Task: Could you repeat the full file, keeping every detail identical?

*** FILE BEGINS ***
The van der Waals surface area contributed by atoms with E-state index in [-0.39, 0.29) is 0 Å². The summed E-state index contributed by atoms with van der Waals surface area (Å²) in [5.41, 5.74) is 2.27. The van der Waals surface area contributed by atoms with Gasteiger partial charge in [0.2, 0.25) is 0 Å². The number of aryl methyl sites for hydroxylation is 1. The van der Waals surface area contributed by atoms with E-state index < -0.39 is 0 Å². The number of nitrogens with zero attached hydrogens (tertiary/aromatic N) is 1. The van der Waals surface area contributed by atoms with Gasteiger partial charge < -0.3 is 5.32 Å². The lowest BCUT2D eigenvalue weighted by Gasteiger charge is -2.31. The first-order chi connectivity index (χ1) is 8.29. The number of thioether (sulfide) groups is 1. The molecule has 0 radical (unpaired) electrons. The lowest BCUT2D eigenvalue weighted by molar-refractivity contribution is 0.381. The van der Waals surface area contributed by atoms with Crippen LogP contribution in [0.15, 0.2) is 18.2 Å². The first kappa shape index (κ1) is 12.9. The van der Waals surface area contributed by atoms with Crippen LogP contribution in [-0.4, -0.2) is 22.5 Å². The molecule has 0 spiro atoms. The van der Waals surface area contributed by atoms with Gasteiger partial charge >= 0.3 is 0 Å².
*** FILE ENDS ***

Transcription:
The van der Waals surface area contributed by atoms with E-state index in [-0.39, 0.29) is 0 Å². The summed E-state index contributed by atoms with van der Waals surface area (Å²) in [5.41, 5.74) is 2.27. The van der Waals surface area contributed by atoms with Gasteiger partial charge in [0.2, 0.25) is 0 Å². The number of aryl methyl sites for hydroxylation is 1. The van der Waals surface area contributed by atoms with E-state index < -0.39 is 0 Å². The number of nitrogens with zero attached hydrogens (tertiary/aromatic N) is 1. The van der Waals surface area contributed by atoms with Gasteiger partial charge < -0.3 is 5.32 Å². The lowest BCUT2D eigenvalue weighted by Gasteiger charge is -2.31. The first-order chi connectivity index (χ1) is 8.29. The number of thioether (sulfide) groups is 1. The molecule has 0 radical (unpaired) electrons. The lowest BCUT2D eigenvalue weighted by molar-refractivity contribution is 0.381. The van der Waals surface area contributed by atoms with Crippen LogP contribution in [0.15, 0.2) is 18.2 Å². The first kappa shape index (κ1) is 12.9. The van der Waals surface area contributed by atoms with Crippen LogP contribution in [-0.4, -0.2) is 22.5 Å². The molecule has 0 spiro atoms. The van der Waals surface area contributed by atoms with Gasteiger partial charge >= 0.3 is 0 Å².